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Spaghetti Westerns - Django

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Moviegoers are quite used to the law of diminishing returns, which states that however brilliant the first film was, the sequel won't be nearly as good1.

Imagine, then, a film with 31 sequels. Is your mind boggling yet?

The Original

With the release of Sergio Leone's A Fistful of Dollars in 1964, a new sub-genre was born: the Italian-made spaghetti Western. Shot in parts of Italy and Spain, the films provided a refreshing new take on the traditional American Western by introducing elements of violence and moral dubiousness, in a contrast to the simple tales of white-hats-versus-black-hats that had come before. Over 600 films were made in the boom years from the mid Sixties to the end of the decade, and Django was one of the most prolific anti-heroes.

At first sight, there is little about Sergio Corbucci's original Django (1966) to inspire such a endearing franchise. The plot is a rip off of A Fistful of Dollars, which was in turn a rip off the samurai film Yojimbo (1961). There are few memorable characters apart from the hero, the dubbing is clumsy2 and the production values are pretty poor.

In fact, there are only two things that really make Django stand out. The first is its eponymous hero (played by Franco Nero), a mysterious loner out for revenge. Making a striking entrance in the opening credits, the character is clad entirely in black, and drags a mud-splattered coffin behind him, from which he later produces a machine gun. Though a variation on the old stereotype of the lonely, taciturn gunslinger, Franco Nero gives Django enough weight and sympathy to make him a memorable character.

The second memorable aspect to the film is its violence. Although only mildly shocking by today's standards, the film contains scenes of mutilation, such as where the ear of a spy is sliced off3 and where Django's hands are pounded to a bloody pulp, leaving him struggling to hold a gun for the film's showdown.

The film was a cult success, except in those countries where it was banned for its violent content. It didn't make it to the UK until 1993, and it wasn't rated in America, but the film was incredibly popular across Europe, particularly in Germany.

And the cash-ins...

Italian copyright law being rather flexible in the Sixties and Seventies, there followed a flood of Westerns with the Django name, despite being unlicensed by Corbucci, starring different actors, and bearing little relation to the original. These films range from the surreal atmosphere and horrific violence of Django Kill... If You Live, Shoot (1967) to the z-list crossover flick Django Against Sartana (1970).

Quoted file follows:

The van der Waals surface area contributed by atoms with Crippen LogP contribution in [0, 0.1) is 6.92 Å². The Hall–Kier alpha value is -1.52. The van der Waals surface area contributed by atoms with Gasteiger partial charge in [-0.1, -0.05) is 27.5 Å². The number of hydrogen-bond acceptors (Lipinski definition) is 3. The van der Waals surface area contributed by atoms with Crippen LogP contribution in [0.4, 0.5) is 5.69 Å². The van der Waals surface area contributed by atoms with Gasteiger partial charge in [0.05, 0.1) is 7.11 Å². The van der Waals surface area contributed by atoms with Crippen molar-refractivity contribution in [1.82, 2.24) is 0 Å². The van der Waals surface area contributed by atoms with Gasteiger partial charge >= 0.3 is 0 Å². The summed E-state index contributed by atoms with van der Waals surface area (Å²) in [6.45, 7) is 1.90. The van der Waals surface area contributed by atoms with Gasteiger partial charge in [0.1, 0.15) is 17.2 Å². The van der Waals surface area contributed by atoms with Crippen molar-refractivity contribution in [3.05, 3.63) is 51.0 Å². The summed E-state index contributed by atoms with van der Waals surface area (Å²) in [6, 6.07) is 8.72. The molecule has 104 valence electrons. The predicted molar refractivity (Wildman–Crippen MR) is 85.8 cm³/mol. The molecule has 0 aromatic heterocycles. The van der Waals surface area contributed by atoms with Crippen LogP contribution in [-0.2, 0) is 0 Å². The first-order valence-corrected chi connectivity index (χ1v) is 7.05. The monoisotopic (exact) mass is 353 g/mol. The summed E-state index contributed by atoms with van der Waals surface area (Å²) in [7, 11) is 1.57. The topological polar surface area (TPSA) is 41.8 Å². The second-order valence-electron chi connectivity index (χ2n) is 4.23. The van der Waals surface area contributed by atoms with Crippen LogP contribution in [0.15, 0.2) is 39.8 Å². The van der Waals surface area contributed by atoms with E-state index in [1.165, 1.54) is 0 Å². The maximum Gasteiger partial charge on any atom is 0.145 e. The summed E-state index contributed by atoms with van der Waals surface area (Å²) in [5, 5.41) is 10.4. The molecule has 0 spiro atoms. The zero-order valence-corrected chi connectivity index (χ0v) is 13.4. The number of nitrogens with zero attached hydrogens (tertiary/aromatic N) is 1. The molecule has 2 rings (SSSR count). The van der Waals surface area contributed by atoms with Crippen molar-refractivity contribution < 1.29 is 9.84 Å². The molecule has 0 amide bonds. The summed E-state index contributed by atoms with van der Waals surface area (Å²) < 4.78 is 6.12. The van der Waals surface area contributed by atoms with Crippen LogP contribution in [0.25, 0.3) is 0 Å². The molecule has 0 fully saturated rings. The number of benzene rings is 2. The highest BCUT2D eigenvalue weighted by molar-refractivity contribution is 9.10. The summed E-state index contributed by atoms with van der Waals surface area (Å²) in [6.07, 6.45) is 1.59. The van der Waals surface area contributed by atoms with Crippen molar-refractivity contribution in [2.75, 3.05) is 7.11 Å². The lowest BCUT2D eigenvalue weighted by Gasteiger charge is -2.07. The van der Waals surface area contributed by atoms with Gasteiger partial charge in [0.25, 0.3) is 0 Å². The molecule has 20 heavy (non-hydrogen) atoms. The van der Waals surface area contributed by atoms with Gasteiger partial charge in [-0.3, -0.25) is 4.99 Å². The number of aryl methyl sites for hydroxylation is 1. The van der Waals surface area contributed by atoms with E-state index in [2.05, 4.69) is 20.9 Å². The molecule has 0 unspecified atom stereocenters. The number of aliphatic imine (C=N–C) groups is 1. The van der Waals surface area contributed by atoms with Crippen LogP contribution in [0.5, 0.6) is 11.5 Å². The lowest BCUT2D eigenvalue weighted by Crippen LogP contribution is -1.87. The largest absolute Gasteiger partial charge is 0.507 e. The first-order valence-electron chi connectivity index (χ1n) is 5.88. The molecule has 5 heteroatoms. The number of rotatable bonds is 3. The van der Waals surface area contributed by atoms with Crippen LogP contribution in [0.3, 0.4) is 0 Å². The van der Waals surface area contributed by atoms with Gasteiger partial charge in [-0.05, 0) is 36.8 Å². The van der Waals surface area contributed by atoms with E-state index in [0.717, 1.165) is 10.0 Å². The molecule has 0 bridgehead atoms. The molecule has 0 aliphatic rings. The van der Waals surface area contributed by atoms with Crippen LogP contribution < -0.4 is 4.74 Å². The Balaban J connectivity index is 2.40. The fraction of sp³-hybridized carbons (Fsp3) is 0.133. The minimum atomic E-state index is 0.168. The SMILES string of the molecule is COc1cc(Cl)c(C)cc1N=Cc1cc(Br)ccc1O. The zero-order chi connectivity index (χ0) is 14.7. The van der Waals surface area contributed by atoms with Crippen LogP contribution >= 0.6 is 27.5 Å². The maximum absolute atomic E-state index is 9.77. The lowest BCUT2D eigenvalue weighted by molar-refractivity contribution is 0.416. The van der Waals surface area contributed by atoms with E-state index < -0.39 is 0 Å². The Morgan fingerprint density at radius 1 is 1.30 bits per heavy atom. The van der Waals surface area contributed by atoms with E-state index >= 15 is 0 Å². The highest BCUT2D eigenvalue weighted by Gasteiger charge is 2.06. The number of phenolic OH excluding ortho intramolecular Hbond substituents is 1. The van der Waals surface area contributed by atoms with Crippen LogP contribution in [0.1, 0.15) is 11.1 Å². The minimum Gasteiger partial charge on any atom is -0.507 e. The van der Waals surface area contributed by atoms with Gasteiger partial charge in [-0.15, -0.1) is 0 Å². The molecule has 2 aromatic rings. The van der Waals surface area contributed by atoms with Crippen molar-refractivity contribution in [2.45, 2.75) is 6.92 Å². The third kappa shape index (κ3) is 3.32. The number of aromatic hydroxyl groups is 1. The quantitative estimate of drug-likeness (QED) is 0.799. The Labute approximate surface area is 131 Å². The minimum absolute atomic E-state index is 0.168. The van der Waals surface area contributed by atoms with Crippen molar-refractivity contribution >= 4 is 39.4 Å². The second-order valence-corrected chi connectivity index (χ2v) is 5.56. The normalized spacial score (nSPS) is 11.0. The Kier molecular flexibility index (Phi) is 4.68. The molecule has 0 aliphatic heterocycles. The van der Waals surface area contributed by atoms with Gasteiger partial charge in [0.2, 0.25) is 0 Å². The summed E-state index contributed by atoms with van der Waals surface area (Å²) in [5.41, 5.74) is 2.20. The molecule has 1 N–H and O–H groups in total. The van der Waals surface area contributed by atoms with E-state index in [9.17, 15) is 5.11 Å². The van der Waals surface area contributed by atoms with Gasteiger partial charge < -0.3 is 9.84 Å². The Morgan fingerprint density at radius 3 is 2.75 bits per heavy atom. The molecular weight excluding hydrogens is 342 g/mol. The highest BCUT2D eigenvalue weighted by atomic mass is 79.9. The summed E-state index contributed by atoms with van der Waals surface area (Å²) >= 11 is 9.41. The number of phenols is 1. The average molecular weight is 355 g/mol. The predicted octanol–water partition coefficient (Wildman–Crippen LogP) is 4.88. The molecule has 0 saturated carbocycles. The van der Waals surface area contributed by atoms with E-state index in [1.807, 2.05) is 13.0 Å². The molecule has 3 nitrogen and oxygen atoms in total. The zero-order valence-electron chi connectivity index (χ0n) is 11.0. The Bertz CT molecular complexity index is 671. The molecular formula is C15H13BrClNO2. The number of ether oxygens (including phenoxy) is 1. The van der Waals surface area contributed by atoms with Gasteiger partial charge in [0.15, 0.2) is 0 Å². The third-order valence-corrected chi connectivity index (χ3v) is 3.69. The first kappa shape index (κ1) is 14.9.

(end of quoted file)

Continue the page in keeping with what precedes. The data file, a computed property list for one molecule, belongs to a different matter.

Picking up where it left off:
Spaghetti Westerns are often given different names across the many countries in which they are released, making it hard to give an exact number of Django films. For example, nearly every single Western starring Franco Nero was renamed as a Django film in Germany in order to cash in on the anti-hero's popularity.

Prequel, sequel and remake

Aside from these cash-ins, Django's back story was elaborated on in Viva Django! (1968), in which the starring role was played by Terence Hill. While the film wasn't ratified by Corbucci, it is unmistakably designed as a prelude to the first film, and is generally regarded as one of the best unlicensed Django films.

In 1987, long after the spaghetti Western boom had faded, film-maker Nello Rossati made a sequel to Django, unusually seeking Corbucci's permission to do so. Franco Nero returned to the role of Django for the first time, and the film takes place after the character has repented his violent ways and become a monk, calling himself Brother Ignatius. However, an old flame turns up to tell him he has a daughter, who has been kidnapped by a ruthless gang of Hungarian ex-soldiers. As you'd expect, it's not long before Django digs up his old machine gun and sets off to hunt them down.

Spaghetti Westerns have always been popular in Japan, where they are known as 'macaroni Westerns'. In 2007, Japanese director Takashi Miike released Sukiyaki Western Django4, a remake of the original film. Basically a Western set in Japan, made with Japanese actors and given an anachronistic historical gloss, the film has divided critics, particularly in the decision to have the Japanese actors speaking stilted English.

Django is not a household name or a typical hero, but that's not part of his appeal. He may not have a legion of fans, he may be part of a dead franchise, he may have his hands crushed or his friends dying like flies around him, but he endures - and everybody loves an underdog.

1Noted exceptions include Aliens (1986), The Empire Strikes Back (1980) and The Godfather Part 2 (1982).2Spaghetti Westerns were shot mute, then redubbed in whatever language they wanted to use. If English-speaking actors starred in the film, they would provide their own English dub, but the Django series rarely had that luxury.3This would later inspire Quentin Tarantino's 1992 film Reservoir Dogs.4Sukiyaki Western is a pun on the term spaghetti Western.

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